Newtown Township

NEWTOWN TOWNSHIP >> The Board of Supervisors are expected to meet in executive session in the next few weeks to discuss a possible settlement of the proposed Arcadia Green housing development project.

Arcadia has submitted at least three different plans to the township for the development of a 22.5 acre site off of Buck Road just feet away from the busy intersection of Buck Road (Route 532) and the Newtown Bypass (Route 332).

All three were denied by the supervisors following contentious hearings. At issue was whether the proposed development would create serious traffic safety issues because the service road that would access the new development is too close to the busy Newtown Bypass intersection about 100 feet away.

“They have submitted a plan that looks to us a lot better than what we’ve seen before,” Solicitor Dave Sander told the supervisors earlier this month. “But we do need, as a matter of settlement of litigation, to review that as a board and ultimately take action on during a public meeting to enter into a settlement agreement if that’s the board’s pleasure.”

Under the most recent proposal submitted in June 2018, Arcadia Land Company proposed building 76 units consisting of 23 single-family detached houses and 53 single-family attached townhomes, which is less than the 85 housing units that were proposed under a previous application which was denied in December 2017 after a lengthy hearing process.

According to the township’s land-use ordinance, the site, which is zoned R-2 residential, is permitted to have roughly four units per acre, therefore allowing a maximum of 87 homes.

Under Arcadia’s second Planned Residential Development (PRD) application, which the supervisors had unanimously rejected in December 2017, the company had wanted to construct 59 townhouses and 26 single-family homes on 27.6 acres.

Reworking their plans after that denial, the company submitted its third tentative PRD application in June 2018 which required that the supervisors again hold public hearings on the matter and render a decision in a specific timeframe.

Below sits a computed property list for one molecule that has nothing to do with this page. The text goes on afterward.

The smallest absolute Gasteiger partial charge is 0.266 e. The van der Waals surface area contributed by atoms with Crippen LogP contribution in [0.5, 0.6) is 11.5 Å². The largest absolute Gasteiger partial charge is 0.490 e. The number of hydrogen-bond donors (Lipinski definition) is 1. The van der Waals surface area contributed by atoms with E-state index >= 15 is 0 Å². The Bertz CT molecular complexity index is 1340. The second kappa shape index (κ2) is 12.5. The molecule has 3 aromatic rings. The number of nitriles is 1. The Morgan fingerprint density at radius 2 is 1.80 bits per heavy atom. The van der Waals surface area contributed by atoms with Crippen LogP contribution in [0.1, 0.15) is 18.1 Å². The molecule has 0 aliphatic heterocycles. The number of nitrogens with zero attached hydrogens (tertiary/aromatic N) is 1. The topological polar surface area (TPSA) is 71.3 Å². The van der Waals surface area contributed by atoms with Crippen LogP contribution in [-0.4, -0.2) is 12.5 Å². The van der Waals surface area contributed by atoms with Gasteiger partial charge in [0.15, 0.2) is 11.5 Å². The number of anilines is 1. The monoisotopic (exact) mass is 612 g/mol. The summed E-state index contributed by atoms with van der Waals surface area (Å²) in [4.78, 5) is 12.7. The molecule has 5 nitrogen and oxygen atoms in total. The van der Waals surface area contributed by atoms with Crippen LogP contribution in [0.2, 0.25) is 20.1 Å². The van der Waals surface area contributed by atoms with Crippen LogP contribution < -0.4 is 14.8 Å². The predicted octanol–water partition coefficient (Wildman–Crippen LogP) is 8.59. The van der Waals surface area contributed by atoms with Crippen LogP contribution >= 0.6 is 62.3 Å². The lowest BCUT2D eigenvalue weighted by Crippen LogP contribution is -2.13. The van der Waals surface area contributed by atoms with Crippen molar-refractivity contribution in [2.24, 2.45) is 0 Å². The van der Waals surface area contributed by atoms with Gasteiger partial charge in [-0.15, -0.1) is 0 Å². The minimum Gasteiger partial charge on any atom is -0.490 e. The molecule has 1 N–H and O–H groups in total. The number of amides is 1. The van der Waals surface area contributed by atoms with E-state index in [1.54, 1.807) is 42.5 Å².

Under the PRD process, which is permitted by state law, the township’s normal planning and zoning channels are bypassed. It gives the supervisors sole authority to approve a development plan in an expedited manner while allowing developers to fast-track their projects.

Arcadia, which owns the two R-2-zoned parcels, wants to build the homes behind the Newtown Reformed Church, which adjoins the property.

Currently, the church, as well as three homes, use the township-dedicated service road which would also access the planned development proposed to be built behind the church property.

The 2018 plan calls for the townhouse garages to be in the rear accessible by a back alley, something which the developer said will give a cleaner look.

The units will also have 18-foot wide driveways to allow for two vehicles to park side-by-side, according to Robert Cunningham, Arcadia’s engineer.

Public water and sewer would also be hooked up.

More than 200 feet of buffered woodlands would separate the proposed homes from the neighboring residential communities of Newtown Crossing and Eagle Ridge.

According to Arcadia president Jason Duckworth, the development would include: a dog park, nearly six-acres of undeveloped open space and a community vegetable garden. In addition there would be sidewalks on both sides of the street, as well as a roughly half-mile of “walkable” community trails.

The key issue during the often times contentious hearings was whether the proposed development would create serious traffic safety issues because the service road that would access the new development is too close to the busy Newtown Bypass intersection about 100 feet away.

In previous rounds of PRD hearings in the fall of 2017, residents from the adjoining Newtown Crossing, Eagle Ridge and Liberty Square communities were not only upset about the loss of open space and increased traffic, they also had opposed plans to tear down a home on an existing cul-de-sac in Newtown Crossing so that an exit-only road could be built for the proposed development.

That High Street exit route was later scrapped and Arcadia is currently renting the house that it bought there.

Under the latest application, the site would still use an existing township-owned service road that parallels the Bypass as a right-in/right-out access onto Buck Road. Arcadia would upgrade the service road. Also, a left-turn into the service road from Buck Road is still proposed.

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